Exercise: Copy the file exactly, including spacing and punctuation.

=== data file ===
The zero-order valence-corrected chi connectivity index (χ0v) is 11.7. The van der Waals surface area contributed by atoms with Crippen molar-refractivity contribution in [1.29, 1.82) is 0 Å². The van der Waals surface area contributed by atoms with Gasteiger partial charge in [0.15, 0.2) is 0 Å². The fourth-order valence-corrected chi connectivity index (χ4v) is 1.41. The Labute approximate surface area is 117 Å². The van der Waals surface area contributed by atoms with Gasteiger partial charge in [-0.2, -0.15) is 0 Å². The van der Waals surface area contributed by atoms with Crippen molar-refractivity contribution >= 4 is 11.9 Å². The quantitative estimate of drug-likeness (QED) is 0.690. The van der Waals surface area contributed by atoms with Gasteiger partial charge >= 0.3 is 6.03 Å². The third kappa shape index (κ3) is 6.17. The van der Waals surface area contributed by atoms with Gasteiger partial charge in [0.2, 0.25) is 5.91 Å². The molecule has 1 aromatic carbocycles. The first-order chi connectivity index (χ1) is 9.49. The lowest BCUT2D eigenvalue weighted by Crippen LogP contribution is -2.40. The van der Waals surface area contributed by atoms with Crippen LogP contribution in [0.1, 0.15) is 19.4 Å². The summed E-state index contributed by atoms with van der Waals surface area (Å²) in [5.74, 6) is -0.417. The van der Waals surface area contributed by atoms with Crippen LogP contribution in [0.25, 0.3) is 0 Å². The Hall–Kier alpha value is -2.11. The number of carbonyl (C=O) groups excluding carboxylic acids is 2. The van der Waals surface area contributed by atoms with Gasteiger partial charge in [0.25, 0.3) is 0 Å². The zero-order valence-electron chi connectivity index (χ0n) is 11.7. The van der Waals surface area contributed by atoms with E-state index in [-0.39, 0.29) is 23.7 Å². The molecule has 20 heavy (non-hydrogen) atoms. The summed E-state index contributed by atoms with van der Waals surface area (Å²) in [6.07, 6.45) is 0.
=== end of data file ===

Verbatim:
The zero-order valence-corrected chi connectivity index (χ0v) is 11.7. The van der Waals surface area contributed by atoms with Crippen molar-refractivity contribution in [1.29, 1.82) is 0 Å². The van der Waals surface area contributed by atoms with Gasteiger partial charge in [0.15, 0.2) is 0 Å². The fourth-order valence-corrected chi connectivity index (χ4v) is 1.41. The Labute approximate surface area is 117 Å². The van der Waals surface area contributed by atoms with Gasteiger partial charge in [-0.2, -0.15) is 0 Å². The van der Waals surface area contributed by atoms with Crippen molar-refractivity contribution >= 4 is 11.9 Å². The quantitative estimate of drug-likeness (QED) is 0.690. The van der Waals surface area contributed by atoms with Gasteiger partial charge >= 0.3 is 6.03 Å². The third kappa shape index (κ3) is 6.17. The van der Waals surface area contributed by atoms with Gasteiger partial charge in [0.2, 0.25) is 5.91 Å². The molecule has 1 aromatic carbocycles. The first-order chi connectivity index (χ1) is 9.49. The lowest BCUT2D eigenvalue weighted by Crippen LogP contribution is -2.40. The van der Waals surface area contributed by atoms with Crippen LogP contribution in [0.1, 0.15) is 19.4 Å². The summed E-state index contributed by atoms with van der Waals surface area (Å²) in [5.74, 6) is -0.417. The van der Waals surface area contributed by atoms with Crippen LogP contribution in [0.25, 0.3) is 0 Å². The Hall–Kier alpha value is -2.11. The number of carbonyl (C=O) groups excluding carboxylic acids is 2. The van der Waals surface area contributed by atoms with Gasteiger partial charge in [0.25, 0.3) is 0 Å². The zero-order valence-electron chi connectivity index (χ0n) is 11.7. The van der Waals surface area contributed by atoms with E-state index in [-0.39, 0.29) is 23.7 Å². The molecule has 20 heavy (non-hydrogen) atoms. The summed E-state index contributed by atoms with van der Waals surface area (Å²) in [6.07, 6.45) is 0.